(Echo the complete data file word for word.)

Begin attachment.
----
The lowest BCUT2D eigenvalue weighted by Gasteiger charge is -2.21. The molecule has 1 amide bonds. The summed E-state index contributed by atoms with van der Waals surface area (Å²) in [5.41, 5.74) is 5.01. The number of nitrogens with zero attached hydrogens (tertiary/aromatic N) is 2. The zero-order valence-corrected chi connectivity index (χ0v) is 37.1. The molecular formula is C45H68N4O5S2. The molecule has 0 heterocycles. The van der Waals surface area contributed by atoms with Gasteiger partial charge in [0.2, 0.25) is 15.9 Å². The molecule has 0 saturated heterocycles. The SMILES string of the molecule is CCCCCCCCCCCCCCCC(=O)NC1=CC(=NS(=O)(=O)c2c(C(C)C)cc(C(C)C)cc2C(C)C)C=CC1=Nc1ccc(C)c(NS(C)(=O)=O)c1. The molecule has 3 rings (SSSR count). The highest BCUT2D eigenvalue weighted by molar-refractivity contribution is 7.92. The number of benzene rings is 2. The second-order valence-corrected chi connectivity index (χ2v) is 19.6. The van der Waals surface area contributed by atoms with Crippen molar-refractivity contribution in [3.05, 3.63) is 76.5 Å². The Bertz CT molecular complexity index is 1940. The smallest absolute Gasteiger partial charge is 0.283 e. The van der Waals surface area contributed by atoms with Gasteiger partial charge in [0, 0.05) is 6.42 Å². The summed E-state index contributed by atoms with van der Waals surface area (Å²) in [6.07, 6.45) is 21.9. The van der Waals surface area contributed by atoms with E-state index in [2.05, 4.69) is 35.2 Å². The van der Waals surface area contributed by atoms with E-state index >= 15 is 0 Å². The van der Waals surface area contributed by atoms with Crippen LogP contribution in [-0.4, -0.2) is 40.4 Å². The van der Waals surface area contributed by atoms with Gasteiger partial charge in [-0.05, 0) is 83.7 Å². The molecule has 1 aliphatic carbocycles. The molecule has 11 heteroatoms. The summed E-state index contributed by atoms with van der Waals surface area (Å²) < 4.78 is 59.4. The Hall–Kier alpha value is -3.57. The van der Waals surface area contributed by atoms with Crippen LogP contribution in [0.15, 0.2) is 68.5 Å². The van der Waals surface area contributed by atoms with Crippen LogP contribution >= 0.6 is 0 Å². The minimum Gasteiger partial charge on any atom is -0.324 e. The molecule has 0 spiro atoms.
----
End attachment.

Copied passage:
The lowest BCUT2D eigenvalue weighted by Gasteiger charge is -2.21. The molecule has 1 amide bonds. The summed E-state index contributed by atoms with van der Waals surface area (Å²) in [5.41, 5.74) is 5.01. The number of nitrogens with zero attached hydrogens (tertiary/aromatic N) is 2. The zero-order valence-corrected chi connectivity index (χ0v) is 37.1. The molecular formula is C45H68N4O5S2. The molecule has 0 heterocycles. The van der Waals surface area contributed by atoms with Gasteiger partial charge in [0.2, 0.25) is 15.9 Å². The molecule has 0 saturated heterocycles. The SMILES string of the molecule is CCCCCCCCCCCCCCCC(=O)NC1=CC(=NS(=O)(=O)c2c(C(C)C)cc(C(C)C)cc2C(C)C)C=CC1=Nc1ccc(C)c(NS(C)(=O)=O)c1. The molecule has 3 rings (SSSR count). The highest BCUT2D eigenvalue weighted by molar-refractivity contribution is 7.92. The number of benzene rings is 2. The second-order valence-corrected chi connectivity index (χ2v) is 19.6. The van der Waals surface area contributed by atoms with Crippen molar-refractivity contribution in [3.05, 3.63) is 76.5 Å². The Bertz CT molecular complexity index is 1940. The smallest absolute Gasteiger partial charge is 0.283 e. The van der Waals surface area contributed by atoms with Gasteiger partial charge in [0, 0.05) is 6.42 Å². The summed E-state index contributed by atoms with van der Waals surface area (Å²) in [6.07, 6.45) is 21.9. The van der Waals surface area contributed by atoms with E-state index in [2.05, 4.69) is 35.2 Å². The van der Waals surface area contributed by atoms with E-state index >= 15 is 0 Å². The van der Waals surface area contributed by atoms with Crippen LogP contribution in [-0.4, -0.2) is 40.4 Å². The van der Waals surface area contributed by atoms with Gasteiger partial charge in [-0.05, 0) is 83.7 Å². The molecule has 1 aliphatic carbocycles. The molecule has 11 heteroatoms. The summed E-state index contributed by atoms with van der Waals surface area (Å²) < 4.78 is 59.4. The Hall–Kier alpha value is -3.57. The van der Waals surface area contributed by atoms with Crippen LogP contribution in [0.15, 0.2) is 68.5 Å². The van der Waals surface area contributed by atoms with Crippen LogP contribution >= 0.6 is 0 Å². The minimum Gasteiger partial charge on any atom is -0.324 e. The molecule has 0 spiro atoms.